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Wyze implemented a token refresh for all of its users after learning of a security incident that allegedly leaked user data.

On December 26, Twelve Security reported that smart home camera provider Wyze had left its production servers open to the web. The security stated that the misconfiguration had exposed the sensitive information of 2.4 million users including their usernames, email addresses, height, weight, gender, bone density, bone mass, daily protein Intake, and other health information. It also said that the incident had exposed the email addresses of family members and other users who had shared access to a camera.

Twelve Security said that it had decided not to notify the company before publishing its article because of “clear indications that the data is being sent back to the Alibaba Cloud in China.” It also said that an earlier incident involving the camera provider had informed its decision.

IPVM, a reviewer and tester of video surveillance technology, wrote in its own blog post that it had spoken with Twelve Security, reviewed its findings and confirmed the incident.

A day after Twelve Security published its article, Wyze Co-Founder and Chief Product Officer Dongsheng Song said that the company had received a report of a data leak. He explained that the incident was limited to a flexible database on which teams had copied data from the company’s production servers. That information included customer emails as well as camera nicknames, body metrics and device information of approximately 140 beta testers along with some tokens for Alexa integrations.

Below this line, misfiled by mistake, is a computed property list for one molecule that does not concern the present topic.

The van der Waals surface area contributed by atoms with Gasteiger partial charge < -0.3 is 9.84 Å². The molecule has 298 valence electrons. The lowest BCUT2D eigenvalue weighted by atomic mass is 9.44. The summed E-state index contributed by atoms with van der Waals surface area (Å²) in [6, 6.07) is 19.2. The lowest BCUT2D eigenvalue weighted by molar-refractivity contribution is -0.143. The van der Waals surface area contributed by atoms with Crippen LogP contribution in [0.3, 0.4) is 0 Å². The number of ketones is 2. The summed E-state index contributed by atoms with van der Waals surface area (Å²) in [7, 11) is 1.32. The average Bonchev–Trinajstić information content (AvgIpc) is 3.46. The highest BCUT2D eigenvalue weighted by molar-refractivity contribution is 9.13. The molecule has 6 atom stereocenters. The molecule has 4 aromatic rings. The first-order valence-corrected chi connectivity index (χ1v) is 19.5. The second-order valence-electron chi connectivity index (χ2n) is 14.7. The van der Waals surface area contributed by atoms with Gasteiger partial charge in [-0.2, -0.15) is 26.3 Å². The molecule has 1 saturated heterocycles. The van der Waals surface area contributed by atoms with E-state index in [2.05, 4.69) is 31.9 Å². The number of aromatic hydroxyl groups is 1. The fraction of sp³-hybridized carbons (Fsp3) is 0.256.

Song went on to clarify that a Wyze employee had mistakenly removed the proper security protocols on that database on December 4, thereby leaving it exposed until December 26. He also noted that many of the details reported by Twelve Security were untrue. As quoted from his forum post:

Several of the things that have been reported are not true. We do not send data to Alibaba Cloud. We don’t collect information about bone density and daily protein intake even from the products that are currently in beta testing. We did not have a similar breach 6 months ago.

In response to learning of Twelve Security’s article, Song said that the smart camera provider had attempted to verify that a data breach had occurred. That effort was unsuccessful, according to Song, prompting the company to contact Twelve Security for further clarification about the incident.

It had not received a response at the time of writing.

Following its initial update, Wyze discovered an additional non-production server that was unprotected. It said it was in the process of investigating the circumstances for its exposure. Song disclosed that the additional server had not contained passwords or financial data at the time of its discovery.

Amid Wyze’s ongoing investigation into what happened, Song said that the company took the precautionary step of resetting all users’ tokens. That means users will need to log back into their accounts and re-link their Alexa integrations. He also disclosed that customers should expect to receive an email explaining what happened in the near future.

In the meantime, Wyze customers should consider using these tips to change their account passwords out of an abundance of caution. They should also implement multi-factor authentication on their accounts if they haven’t done so already.